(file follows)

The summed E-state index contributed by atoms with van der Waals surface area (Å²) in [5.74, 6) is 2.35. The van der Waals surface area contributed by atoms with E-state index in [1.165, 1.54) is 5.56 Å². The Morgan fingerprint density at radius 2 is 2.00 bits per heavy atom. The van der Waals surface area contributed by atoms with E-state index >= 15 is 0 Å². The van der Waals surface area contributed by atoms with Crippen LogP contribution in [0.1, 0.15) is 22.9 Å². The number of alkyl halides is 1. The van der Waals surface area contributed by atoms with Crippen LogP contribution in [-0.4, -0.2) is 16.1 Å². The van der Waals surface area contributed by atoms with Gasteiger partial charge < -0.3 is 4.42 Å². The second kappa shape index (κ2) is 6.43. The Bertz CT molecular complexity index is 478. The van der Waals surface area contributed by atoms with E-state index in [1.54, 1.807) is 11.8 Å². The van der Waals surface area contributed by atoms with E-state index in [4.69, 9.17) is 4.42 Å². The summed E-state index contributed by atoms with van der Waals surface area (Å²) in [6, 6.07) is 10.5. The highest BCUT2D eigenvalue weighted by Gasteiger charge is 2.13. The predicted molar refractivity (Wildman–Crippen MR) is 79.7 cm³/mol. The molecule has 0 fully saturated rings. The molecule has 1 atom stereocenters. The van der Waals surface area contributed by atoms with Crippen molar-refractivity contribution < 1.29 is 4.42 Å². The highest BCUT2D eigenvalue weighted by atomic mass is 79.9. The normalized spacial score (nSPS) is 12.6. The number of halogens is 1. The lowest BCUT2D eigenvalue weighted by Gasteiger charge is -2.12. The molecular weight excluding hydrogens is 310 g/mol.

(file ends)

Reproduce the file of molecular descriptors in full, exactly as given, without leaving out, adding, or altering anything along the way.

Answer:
The summed E-state index contributed by atoms with van der Waals surface area (Å²) in [5.74, 6) is 2.35. The van der Waals surface area contributed by atoms with E-state index in [1.165, 1.54) is 5.56 Å². The Morgan fingerprint density at radius 2 is 2.00 bits per heavy atom. The van der Waals surface area contributed by atoms with E-state index >= 15 is 0 Å². The van der Waals surface area contributed by atoms with Crippen LogP contribution in [0.1, 0.15) is 22.9 Å². The number of alkyl halides is 1. The van der Waals surface area contributed by atoms with Crippen LogP contribution in [-0.4, -0.2) is 16.1 Å². The van der Waals surface area contributed by atoms with Gasteiger partial charge < -0.3 is 4.42 Å². The second kappa shape index (κ2) is 6.43. The Bertz CT molecular complexity index is 478. The van der Waals surface area contributed by atoms with E-state index in [1.54, 1.807) is 11.8 Å². The van der Waals surface area contributed by atoms with E-state index in [4.69, 9.17) is 4.42 Å². The summed E-state index contributed by atoms with van der Waals surface area (Å²) in [6, 6.07) is 10.5. The highest BCUT2D eigenvalue weighted by Gasteiger charge is 2.13. The predicted molar refractivity (Wildman–Crippen MR) is 79.7 cm³/mol. The molecule has 0 fully saturated rings. The molecule has 1 atom stereocenters. The van der Waals surface area contributed by atoms with Crippen molar-refractivity contribution < 1.29 is 4.42 Å². The highest BCUT2D eigenvalue weighted by atomic mass is 79.9. The normalized spacial score (nSPS) is 12.6. The number of halogens is 1. The lowest BCUT2D eigenvalue weighted by Gasteiger charge is -2.12. The molecular weight excluding hydrogens is 310 g/mol.